Skip to content

Hercules, VfM and moderation in use of evidence

2012 February 6

In his classic article back in 1959, medical Charles Lindblom describes the technical ideal of evidence-based policy use:

“[A policy-maker] might start by trying to list all related values in order of importance … Then all possible policy outcomes could be rated as more or less efficient in attaining a maximum of these values. This would of course require a prodigious inquiry into values held by members of society and an equally prodigious set of calculations on how much of each value is equal to how much of each other value. He could then proceed to outline all possible policy alternatives. In a third step, sovaldi sale he would undertake systematic comparison of his multitude of alternatives to determine which attains the greatest amount of values.” Public Administration Review, ambulance Vol. 19, No. 2. (Spring, 1959), p 79.

The conclusion that Lindblom comes to is that this approach is ‘of course’ impossible. It “assumes intellectual capacities and sources of information that [people] simply do not possess”.

One possible interpretation of ‘value for money’ management processes (VfM) resembles Lindblom’s task. Such an interpretation understands VfM as requiring the monetization of an intervention, and thus the comparison of different interventions using a common denominator. In a guidance note on VfM and governance indicators, DfID rejects this approach. It emphasises the need for a common sense approach which does not ask impossible questions like ‘what is the value for money of an election?’ This moderate approach has been replicated as considerable ingenuity is being dedicated to develop methods for capturing value for money (see, e.g. BOND, ICAI, ITAD).

However, recent evidence sessions with the Public Accounts Committee evidence sessions, suggests that its expectations of DfID’s VfM process may be closer to Lindblom’s Herculean process:

“The Department must be able to demonstrate unequivocally that it allocates resources on the basis of value for money… The Department should develop clear and auditable mechanisms which ensure that staff in both Headquarters and country offices have value for money criteria at the heart of their decision making, and that they reallocate funding to the best possible alternative when projects are delivering weaker value for money than expected.” (At p. 6, para 7.)

The requirement for unequivocal demonstration of value for money suggests that DfID must show how it has analysed different programming choices against others when making allocation decisions. It hints at a quiet, underwater, trial of strength between DfID and its domestic stakeholders for the definition of the VfM agenda, with the PAC seeking to lever open the black box of DfID’s decisions and subject them to technical review and audit.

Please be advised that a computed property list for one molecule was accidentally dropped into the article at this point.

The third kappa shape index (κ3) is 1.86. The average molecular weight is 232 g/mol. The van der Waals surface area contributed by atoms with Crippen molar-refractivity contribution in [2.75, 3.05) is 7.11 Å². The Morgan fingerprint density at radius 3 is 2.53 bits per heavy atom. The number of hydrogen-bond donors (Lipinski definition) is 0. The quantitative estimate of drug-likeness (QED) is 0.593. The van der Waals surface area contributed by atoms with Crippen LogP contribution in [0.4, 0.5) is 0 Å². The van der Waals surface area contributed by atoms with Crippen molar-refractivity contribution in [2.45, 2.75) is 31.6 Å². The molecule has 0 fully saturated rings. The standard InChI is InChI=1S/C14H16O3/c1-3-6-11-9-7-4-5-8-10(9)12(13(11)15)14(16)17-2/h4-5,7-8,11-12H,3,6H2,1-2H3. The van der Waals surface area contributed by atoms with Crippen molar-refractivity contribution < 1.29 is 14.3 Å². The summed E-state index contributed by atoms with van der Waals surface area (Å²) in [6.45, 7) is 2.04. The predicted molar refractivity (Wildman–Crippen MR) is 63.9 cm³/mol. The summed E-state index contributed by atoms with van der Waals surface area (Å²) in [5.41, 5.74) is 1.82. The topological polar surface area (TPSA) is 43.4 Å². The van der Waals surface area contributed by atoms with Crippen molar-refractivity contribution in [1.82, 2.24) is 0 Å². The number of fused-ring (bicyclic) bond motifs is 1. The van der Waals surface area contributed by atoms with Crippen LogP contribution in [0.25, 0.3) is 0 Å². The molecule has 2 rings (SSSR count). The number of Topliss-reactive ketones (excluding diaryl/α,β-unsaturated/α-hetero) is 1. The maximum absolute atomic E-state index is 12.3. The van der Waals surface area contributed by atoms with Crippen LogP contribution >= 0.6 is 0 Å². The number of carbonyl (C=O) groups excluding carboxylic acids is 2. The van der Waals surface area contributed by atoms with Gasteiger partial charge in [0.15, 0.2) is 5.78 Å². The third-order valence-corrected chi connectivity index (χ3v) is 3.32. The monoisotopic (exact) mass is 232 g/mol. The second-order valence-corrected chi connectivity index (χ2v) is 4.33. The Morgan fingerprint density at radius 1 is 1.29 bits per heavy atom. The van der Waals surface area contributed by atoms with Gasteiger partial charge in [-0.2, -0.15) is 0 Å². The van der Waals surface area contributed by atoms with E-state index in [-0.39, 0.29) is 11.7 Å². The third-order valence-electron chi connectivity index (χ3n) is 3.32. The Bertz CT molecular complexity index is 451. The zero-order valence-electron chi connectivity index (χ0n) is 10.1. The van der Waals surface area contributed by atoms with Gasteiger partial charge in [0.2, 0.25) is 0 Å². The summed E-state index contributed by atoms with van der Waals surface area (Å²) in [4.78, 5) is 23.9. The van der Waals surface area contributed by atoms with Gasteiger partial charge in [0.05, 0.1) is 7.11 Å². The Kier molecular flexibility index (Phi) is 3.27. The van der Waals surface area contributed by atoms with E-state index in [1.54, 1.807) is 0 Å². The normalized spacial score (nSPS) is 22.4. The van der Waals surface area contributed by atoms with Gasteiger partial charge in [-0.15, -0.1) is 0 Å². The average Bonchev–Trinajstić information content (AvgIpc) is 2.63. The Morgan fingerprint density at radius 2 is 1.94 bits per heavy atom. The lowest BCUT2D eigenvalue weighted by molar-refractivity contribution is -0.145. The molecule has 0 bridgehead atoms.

The process of making resource allocation decisions between countries constitutes a particularly interesting arena for this struggle. Consider the PAC’s demand in the evidence session that DfID assign a number to the fiduciary risk of giving aid per country – a demand which DfID suggested (rightly, in my view) that this approach didn’t make a lot of sense, since risk depends on the recipient institution rather than the country. However, interpreted as a desire to have DfID articulate technical and auditable criteria for country allocations, it makes a great deal more sense. Such an interpretation may cast light on other data requirements: the demand for comparable sector-level data across countries and the Bilateral Aid Review’s requirement for evidence on security for each country. All constitute comparable indicators that might instruct resource-allocation decisions.

However, as Lindblom observes, there is a limit to the capacity of evidence-based policy-making. Some decisions cannot easily be boiled down to technical criteria and pressure to the contrary carries with it considerable challenges, as has been illustrated by the recent Africa All-Party Parliamentary Group’s report on DfID’s Bilateral Aid Review:

“Our concerns relate to the lack of objective criteria used to select focus countries… The Needs-Effectiveness Index (NEI) appears to have been used to justify the subjective decisions of officials, rather than to make objective decisions. DFID did not provide a clear and convincing explanation of why its Needs-Effectiveness Index was constructed in the way it was…”

While the AAPPG disputed the grounds DfID chose (resulting in closure of the Burundi office, amongst others), in fact any assumptions would have been open to challenge. An insistence on common indicators, representing complex ideas of value and impact, will lead to reductionism. This risks submerging the true decisions somewhere in the generation of the numbers and the assumptions made to do so. Because these reasons are hidden, they are less susceptible to challenge and scrutiny, and therefore may, paradoxically, be less accountable. The consensus is increasingly that it is important not to throw the evidence baby out with the reductionist bathwater: that the limitations of evidence do not mean that evidence should not be collected and used. Equally, however, moderation is required so that processes of evidence collection inform rather than replace decisions. Resource allocation on the basis of reductionist indicators is unlikely to give of its promise, either in terms of accountability or effectiveness.

Comments are closed.